What Should We Play With? Part II Although it has been a while, I have received requests for the next post to be about the best toys for infants, ages 4-6 months. This is one of the hardest stages because your baby is beginning to be mobile but is not quite ready to be seated upright for extended periods of time in exersaucers and such (refer to this post for more information as to why). Babies at this stage are rapidly developing and becoming more like little people (and much less like little zombies, who primarily want to eat, sleep, be held, and be changed!). Therefore, toys at this stage should be more stimulating, to increase their level of awareness. In addition, toys that work on cause/effect (touch this and lights go on) are important. The following toys can all be found on Amazon.com. Tummy Time Mat Tummy time is one of the most, if not THE MOST, important positions for this stage of development. See Part I for more information. The Tiny Love Activity Gym mat is also a favorite, as the lights, sounds, and items to grab while on the back and stomach are stimulating for the babies. In addition, they can practice rolling all over because their are fun things to see at every corner! Sit them up on the mat- have them grab and reach the items that are at shoulder-level... This mat can have many uses! Fisher Price table is a great example of the type of toy to give your growing infant. The legs can be modified accordingly to allow the baby to access the various components of the table while in tummy time, on the side, seated, and standing. This activity table has room to grow with your baby - and you will notice that he/she will play differently with the table throughout various stages of development (rolling, sitting, crawling, walking). activity bar! This is also a great way to have your child practice sitting up... baby animals was/is a favorite of my EtiKids! They love to hear and make the sounds of the animals!
Saturday, August 23, 2014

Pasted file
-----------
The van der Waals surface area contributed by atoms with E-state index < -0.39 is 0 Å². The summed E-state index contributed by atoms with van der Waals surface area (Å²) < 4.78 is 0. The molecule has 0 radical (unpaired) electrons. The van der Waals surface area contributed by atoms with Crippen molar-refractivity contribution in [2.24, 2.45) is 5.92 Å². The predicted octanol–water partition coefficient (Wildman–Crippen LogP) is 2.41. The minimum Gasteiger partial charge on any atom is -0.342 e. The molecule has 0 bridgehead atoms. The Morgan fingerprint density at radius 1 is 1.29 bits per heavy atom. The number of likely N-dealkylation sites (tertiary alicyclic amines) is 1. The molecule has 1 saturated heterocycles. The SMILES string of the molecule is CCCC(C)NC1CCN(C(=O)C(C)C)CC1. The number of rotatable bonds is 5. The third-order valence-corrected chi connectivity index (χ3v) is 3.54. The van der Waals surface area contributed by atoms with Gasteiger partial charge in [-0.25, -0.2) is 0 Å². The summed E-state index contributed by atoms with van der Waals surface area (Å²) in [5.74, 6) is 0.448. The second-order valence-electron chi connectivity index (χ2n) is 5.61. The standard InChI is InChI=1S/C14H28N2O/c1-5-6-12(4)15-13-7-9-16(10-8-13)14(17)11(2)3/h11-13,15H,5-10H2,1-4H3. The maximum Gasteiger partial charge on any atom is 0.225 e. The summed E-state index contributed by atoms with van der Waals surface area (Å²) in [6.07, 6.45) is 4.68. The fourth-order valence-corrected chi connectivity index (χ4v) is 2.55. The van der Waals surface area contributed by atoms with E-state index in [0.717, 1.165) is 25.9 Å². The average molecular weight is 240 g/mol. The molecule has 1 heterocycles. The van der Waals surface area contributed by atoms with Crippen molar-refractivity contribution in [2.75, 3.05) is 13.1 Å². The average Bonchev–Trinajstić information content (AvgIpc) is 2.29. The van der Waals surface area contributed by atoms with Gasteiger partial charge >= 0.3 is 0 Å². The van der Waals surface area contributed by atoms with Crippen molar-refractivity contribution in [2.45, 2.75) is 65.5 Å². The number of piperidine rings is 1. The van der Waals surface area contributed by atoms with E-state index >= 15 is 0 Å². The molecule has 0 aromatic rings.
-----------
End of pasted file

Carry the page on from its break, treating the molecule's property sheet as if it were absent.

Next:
Facebook recently posed a question- regarding the positioning of her daughter. While in daycare, her 3-month-old was seated upright in a Bumbo seat with toys placed on a tray in front of her. While many parents agreed that it was ok to do so in order to prepare the infant for sitting upright, the OT (Occupational Therapist) in me said otherwise. This now leads me to the age-old question: When is it ok to start sitting up a baby? My response was/is: An OT is primarily concerned with the positioning of the child to help him/her improve all domains of development and meet milestones. At the infant stage, appropriate positioning will foster increased socialization skills and awareness by simultaneously developing strength. This will also enable the baby to maintain positions for extended periods of time. Skipping the important steps/milestones may actually delay your child's development! At 3 months of age, most babies do not have consistent head/neck control, as bobbing is frequently seen. To foster this skill, caregivers should gradually reduce the amount of support provided while holding the baby. For example, instead of supporting the head/neck with the whole hand- try using only fingers. Additionally, until a baby has developed very strong spinal muscles, they should not be placed in Bumbo seats or upright on Boppy pillows for too long. If there is curvature of the spine (and you can seen the vertebrae sticking out)or leaning to the side, the baby is not ready to sit by him/herself. Janet Lansbury writes that sitting babies in restrictive seats (exersaucer, infant seats, and jumpers) for extended periods of time will potentially cause your child to skip important milestones such as rolling and crawling! The belief of MANY parents is that these items are helpful for parenting (providing opportunities to shower and such). As with much of the equipment for babies, they should be used in moderation. Tummy time with toys placed in front of the child would be more appropriate at this stage to increase head/neck development, strengthen the extensor (straightening) muscles of the spine, increase grip/fine motor skills and continue to increase awareness of the environment that surrounds him/her. Placing the toys in front and around the baby will foster rotation and mobility, which will help the child learn to roll over and eventually crawl. Additionally, your child will receive more proprioceptive sensory input, which teaches about his/her body in space. But that being said- it is not an age thing so much as developmental. If your child has great head/neck control, the spine is extended (straight) when sitting up (while you hold her), and the baby can maintain an upright posture- go for it!